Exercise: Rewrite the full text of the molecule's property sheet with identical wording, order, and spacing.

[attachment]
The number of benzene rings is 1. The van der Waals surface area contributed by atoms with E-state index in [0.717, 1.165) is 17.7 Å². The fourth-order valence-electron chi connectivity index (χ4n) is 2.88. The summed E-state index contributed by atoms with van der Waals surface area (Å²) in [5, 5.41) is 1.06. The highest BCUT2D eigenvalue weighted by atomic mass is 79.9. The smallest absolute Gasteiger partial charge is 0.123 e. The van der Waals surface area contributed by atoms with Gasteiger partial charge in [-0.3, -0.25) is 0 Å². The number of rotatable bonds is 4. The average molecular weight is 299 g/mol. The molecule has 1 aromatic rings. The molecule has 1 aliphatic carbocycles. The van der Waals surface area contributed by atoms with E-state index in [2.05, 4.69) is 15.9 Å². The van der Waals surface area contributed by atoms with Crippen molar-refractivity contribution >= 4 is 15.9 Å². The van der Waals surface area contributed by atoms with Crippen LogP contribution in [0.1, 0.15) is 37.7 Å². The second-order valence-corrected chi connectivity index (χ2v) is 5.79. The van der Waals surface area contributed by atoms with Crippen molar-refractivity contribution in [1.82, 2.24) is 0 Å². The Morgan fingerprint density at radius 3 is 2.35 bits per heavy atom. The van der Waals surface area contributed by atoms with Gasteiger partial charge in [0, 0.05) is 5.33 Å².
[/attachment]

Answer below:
The number of benzene rings is 1. The van der Waals surface area contributed by atoms with E-state index in [0.717, 1.165) is 17.7 Å². The fourth-order valence-electron chi connectivity index (χ4n) is 2.88. The summed E-state index contributed by atoms with van der Waals surface area (Å²) in [5, 5.41) is 1.06. The highest BCUT2D eigenvalue weighted by atomic mass is 79.9. The smallest absolute Gasteiger partial charge is 0.123 e. The van der Waals surface area contributed by atoms with Gasteiger partial charge in [-0.3, -0.25) is 0 Å². The number of rotatable bonds is 4. The average molecular weight is 299 g/mol. The molecule has 1 aromatic rings. The molecule has 1 aliphatic carbocycles. The van der Waals surface area contributed by atoms with E-state index in [2.05, 4.69) is 15.9 Å². The van der Waals surface area contributed by atoms with Crippen molar-refractivity contribution >= 4 is 15.9 Å². The van der Waals surface area contributed by atoms with Crippen LogP contribution in [0.1, 0.15) is 37.7 Å². The second-order valence-corrected chi connectivity index (χ2v) is 5.79. The van der Waals surface area contributed by atoms with Crippen molar-refractivity contribution in [1.82, 2.24) is 0 Å². The Morgan fingerprint density at radius 3 is 2.35 bits per heavy atom. The van der Waals surface area contributed by atoms with Gasteiger partial charge in [0, 0.05) is 5.33 Å².